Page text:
First published on 6 Jun 2012.
Since Paul Watson founded Sea Shepherd Conservation Society in 1977 (after being ousted from Greenpeace for his confrontational tactics), he’s sunk whaling ships across the globe, by ramming or weaponry, with recent years spent embroiled in a highly publicised war with Japanese whalers. This approach has led to the activists being dubbed eco-terrorists and pirates – but to many, including a large celebrity factor, they’re the gung-ho saviours of the seas.
Paul, you forced whalers to withdraw earlier this year, but they’re returning with extra funding. Do you still predict this will be Sea Shepherd’s last related campaign?
We had reason to believe the last one would be, because it makes no economic or political sense for the whalers to return. We drove them into bankruptcy and saved 850 whales. But Japan has allocated $30m just to stop us. The only reason they’re doing it – according to the Japanese Prime Minister – is to not surrender to Sea Shepherd. It seems bizarre that an economic power like Japan would treat us like a nation they are at war with.
There’s a theory that it’s money donated to Japan by anti-whaling nations after the tsunami disaster.
Actually, the Japanese Fisheries Agency applied for those funds with the justification that many of the whalers come from communities that were impacted. I don’t think that people around the world who are sending money for the victims of the tsunami and the earthquake and the nuclear disaster were imagining for a moment that it would be going to fund whaling in the Southern Ocean Whale Sanctuary.
How do you feel before you set off on a campaign?
We feel confident that we can stop them. We don’t know what they’re spending their $30m on, but I have one thing the whalers don’t: a passionate and courageous bunch of volunteers from 24 nations – and they are all willing to risk everything just to stop the activity. We shut down the pilot whaler in the Sierra for good back in ’79. We shut down the Icelandic whaling activity for 17 years and destroyed half their fleet in ’86.
You had visa issues coming into Australia and were on Interpol’s watch list for a while. How have you been received by the locals while docked in Circular Quay, Fremantle and Hobart?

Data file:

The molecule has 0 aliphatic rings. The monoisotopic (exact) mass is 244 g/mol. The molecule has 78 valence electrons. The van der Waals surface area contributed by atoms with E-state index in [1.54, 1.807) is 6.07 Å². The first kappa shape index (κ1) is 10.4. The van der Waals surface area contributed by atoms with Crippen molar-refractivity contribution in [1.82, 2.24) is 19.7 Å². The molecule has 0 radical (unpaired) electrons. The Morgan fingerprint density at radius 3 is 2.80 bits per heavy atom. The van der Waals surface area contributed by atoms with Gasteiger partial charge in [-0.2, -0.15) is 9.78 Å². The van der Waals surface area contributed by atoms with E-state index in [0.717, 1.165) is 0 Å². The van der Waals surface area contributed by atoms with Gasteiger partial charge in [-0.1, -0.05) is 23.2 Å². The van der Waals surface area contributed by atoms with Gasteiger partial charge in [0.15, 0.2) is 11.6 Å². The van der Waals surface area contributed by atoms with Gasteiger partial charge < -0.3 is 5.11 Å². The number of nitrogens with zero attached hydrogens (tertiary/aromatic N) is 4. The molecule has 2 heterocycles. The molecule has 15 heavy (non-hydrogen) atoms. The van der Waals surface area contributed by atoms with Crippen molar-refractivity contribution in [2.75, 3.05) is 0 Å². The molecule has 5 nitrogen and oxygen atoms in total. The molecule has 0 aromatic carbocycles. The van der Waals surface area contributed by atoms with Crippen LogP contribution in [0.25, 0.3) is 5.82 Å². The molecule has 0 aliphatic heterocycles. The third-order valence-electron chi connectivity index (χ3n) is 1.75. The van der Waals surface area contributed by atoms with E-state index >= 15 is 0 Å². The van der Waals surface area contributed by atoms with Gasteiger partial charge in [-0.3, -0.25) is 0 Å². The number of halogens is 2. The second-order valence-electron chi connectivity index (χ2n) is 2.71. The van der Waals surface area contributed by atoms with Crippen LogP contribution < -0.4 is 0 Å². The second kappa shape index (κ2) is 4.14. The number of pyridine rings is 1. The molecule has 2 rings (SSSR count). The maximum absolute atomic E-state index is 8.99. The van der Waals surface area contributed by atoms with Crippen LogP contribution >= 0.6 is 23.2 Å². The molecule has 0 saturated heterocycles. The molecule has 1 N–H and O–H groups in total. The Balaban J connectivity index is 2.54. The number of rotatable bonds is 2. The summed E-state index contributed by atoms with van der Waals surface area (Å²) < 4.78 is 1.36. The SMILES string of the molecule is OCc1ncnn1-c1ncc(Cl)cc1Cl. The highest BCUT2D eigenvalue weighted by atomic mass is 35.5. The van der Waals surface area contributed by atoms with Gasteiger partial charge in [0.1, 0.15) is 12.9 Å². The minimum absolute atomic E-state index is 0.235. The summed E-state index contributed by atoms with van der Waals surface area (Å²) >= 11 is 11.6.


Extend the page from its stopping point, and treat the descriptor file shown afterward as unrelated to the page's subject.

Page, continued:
The people of Australia and New Zealand have been extremely supportive, generous and friendly, including bureaucrats and the police. The only hostility comes from the Federal Government.
You’ve had support from musicians like John Butler and Xavier Rudd. Have any other Australians in the public eye been vocal on your behalf?
Xavier Rudd was on board the ship when we moved it to Circular Quay, and former Environment Minister Ian Campbell is on our advisory board. Elle Macpherson and Mimi Macpherson are supporters here. Beyond Australia, last week Sean Connery joined our advisory board. Now we have two James Bonds, because Pierce Brosnan’s a member too.
Sea Shepherd’s a foundation that really inspires the imagination; it has that derring do, Bond-like, heroic appeal.
It does. I sort of joke that we can’t lose because we have William Shatner, Christian Bale, Pierce Brosnan and Richard Dean Anderson… so we have Captain Kirk, Batman, James Bond and MacGyver.
Do you think there are two kinds of activists: those who are born with that drive and those who have had some kind of epiphany later in life?
I don’t really know. I got my start because a family of beavers I spent so much time with were killed by trappers and I began to find trap lines, free the animals and destroy the traps. That was when I was 11, so I guess I never grew up.
You’ve had some support from the Dalai Lama… are you a Buddhist yourself?
No, I don’t have a religion, but I respect them. In 1985 a monk gave me this statue called Hayagriva, and the Dalai Lama explained that it meant you never want to hurt anybody, but sometimes when you’re trying to get them to see enlightenment you have to scare the hell out of them! So he understands our approach, which is aggressive nonviolence – that’s what I call it.
How many of your battles are heat of the moment? Do you have rules in place?
We have our rules of engagement: we don’t hurt anybody and we don’t operate outside the law. A few years ago I was giving a lecture at an FBI academy in Quantico and one of the agents said, “You know, Sea Shepherd walks a pretty damn fine line when it comes to the law,” and I said, “Who cares how fine it is as long as you don’t cross it?” There is this perception that we break the law, but we don’t, we just push it to the limit.
There have been docos made about you – Pirate for the Sea (2008), Eco-Pirate: The Story of Paul Watson (2011) and
a Discovery Channel series, Whale Wars – but it’s hard to believe Hollywood hasn’t made a feature.
I’ve sold movie rights every year for the past 30 years, so
I think we’ve made more money on
options than we will ever make from the actual making of a movie.
What have been your hairiest moments so far?
We got attacked by a mob of 300 sealers who smashed into our hotel room back in ’95 in the Magdalen Islands. We landed off the shores of Siberia and got into a confrontation with the Soviet Navy, but managed to get away as they were firing at us. We got into a showdown with the Norwegian Navy where they rammed us, dropped four depth charges underneath us and shot at us twice. We got shot at on the Japanese campaign; they threw grenades at us three years ago. But not only have we never injured anybody in 35 years of operation, we have never had anybody seriously injured. Our one message is this: we do what we do because our oceans are dying. If our oceans die then we die. We can’t live on this planet with a dead ocean.
Visit Sea Shepherd vessel, the Bob Barker, and see what life is like on board and meet some of the vessel's international crew on the June long weekend.